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My Second Most Embarrassing Moment

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Funny how nobody wants to hear my wisdom gained from years working at sea. No, the biggest response I’ve gotten was from my most embarrassing moment! Being blackmailed into performing a strip-tease was indeed embarrassing, though assuaged by a kiss from a pretty lady. The following moment, however, was embarrassing front-to-back. It involved singing.

I had only been aboard as a manager-in-training a very short time when Legend scored a mighty 98 out of 100 on its USPH health inspection. This was nearly impossible for a ship several years old for, just like driving a new car off the lot slashes value, smashing a champagne bottle on the bow loses an entire, crucial USPH point. Carnival was justifiably proud with the rating and spared no expense on a party rewarding the hard-working crew. Because this was a repositioning cruise with no guests aboard, the party was extra special. Most of the crew attended.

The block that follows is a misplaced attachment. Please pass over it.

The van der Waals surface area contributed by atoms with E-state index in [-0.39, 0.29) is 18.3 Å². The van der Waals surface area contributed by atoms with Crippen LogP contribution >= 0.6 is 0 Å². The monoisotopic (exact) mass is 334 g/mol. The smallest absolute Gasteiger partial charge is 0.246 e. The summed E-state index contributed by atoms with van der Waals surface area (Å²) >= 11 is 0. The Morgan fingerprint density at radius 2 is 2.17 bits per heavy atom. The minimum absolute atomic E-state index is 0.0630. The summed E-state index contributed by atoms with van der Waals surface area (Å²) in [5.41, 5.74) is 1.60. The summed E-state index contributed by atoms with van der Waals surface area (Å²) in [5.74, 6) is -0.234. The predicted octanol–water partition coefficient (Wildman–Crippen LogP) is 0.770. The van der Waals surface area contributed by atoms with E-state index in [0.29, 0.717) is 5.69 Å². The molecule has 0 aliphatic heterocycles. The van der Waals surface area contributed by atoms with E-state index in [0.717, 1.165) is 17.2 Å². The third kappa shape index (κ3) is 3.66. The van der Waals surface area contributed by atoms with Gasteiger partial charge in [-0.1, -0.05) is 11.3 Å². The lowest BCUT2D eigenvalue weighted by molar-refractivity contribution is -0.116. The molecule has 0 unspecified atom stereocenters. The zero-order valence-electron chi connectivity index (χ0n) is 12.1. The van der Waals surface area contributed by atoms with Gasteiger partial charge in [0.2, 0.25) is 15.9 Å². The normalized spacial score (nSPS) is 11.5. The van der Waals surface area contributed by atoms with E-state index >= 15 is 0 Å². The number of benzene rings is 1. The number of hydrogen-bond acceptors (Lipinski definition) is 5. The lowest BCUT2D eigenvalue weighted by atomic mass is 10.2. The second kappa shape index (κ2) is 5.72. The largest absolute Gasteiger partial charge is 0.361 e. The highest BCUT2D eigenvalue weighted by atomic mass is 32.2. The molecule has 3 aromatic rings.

I knew almost nobody of the hundreds in attendance in the dining room. I sat at a table near the front with mostly managers and a waitress-friend named Juci. The biggest man in the room sat across from me: Kevin, the Food & Beverage Manager. The ship’s maitre D’, an Englishman named Ian, took up the wireless microphone to open the party. He spoke a few words into the mic, but it wasn’t working. He tried again, rapping it lightly against the table.

“Duman!” he snapped to his assistant maitre D’. “Your incessant babbling burnt out the batteries!”

Duman grinned mischievously, and laughter filled the dining room. His babbling was legendary. Ian threw him the mic and demanded sarcastically, “You got any double D’s?”

“No, more like Cs, eh Juicy?” Duman answered playfully, giving the petite Juci a squeeze.

“No tit jokes, please,” Ian chided with a strained look.

“I have some batteries in my cabin,” I offered, then rushed off to complete the errand, happy to be of service.

When I returned to the party, people were already drunk. The habit of getting as drunk as possible in as little time as possible at crew parties took its toll. Kevin, to everyone’s astonishment, had brought out a guitar and played a virtuoso Spanish guitar song. Then Ian again tried to address the crowd. Unlike Duman, Ian was a man of few words. With great fanfare he cut his speech short in favor of music. There was an awkward moment, however, when no music followed.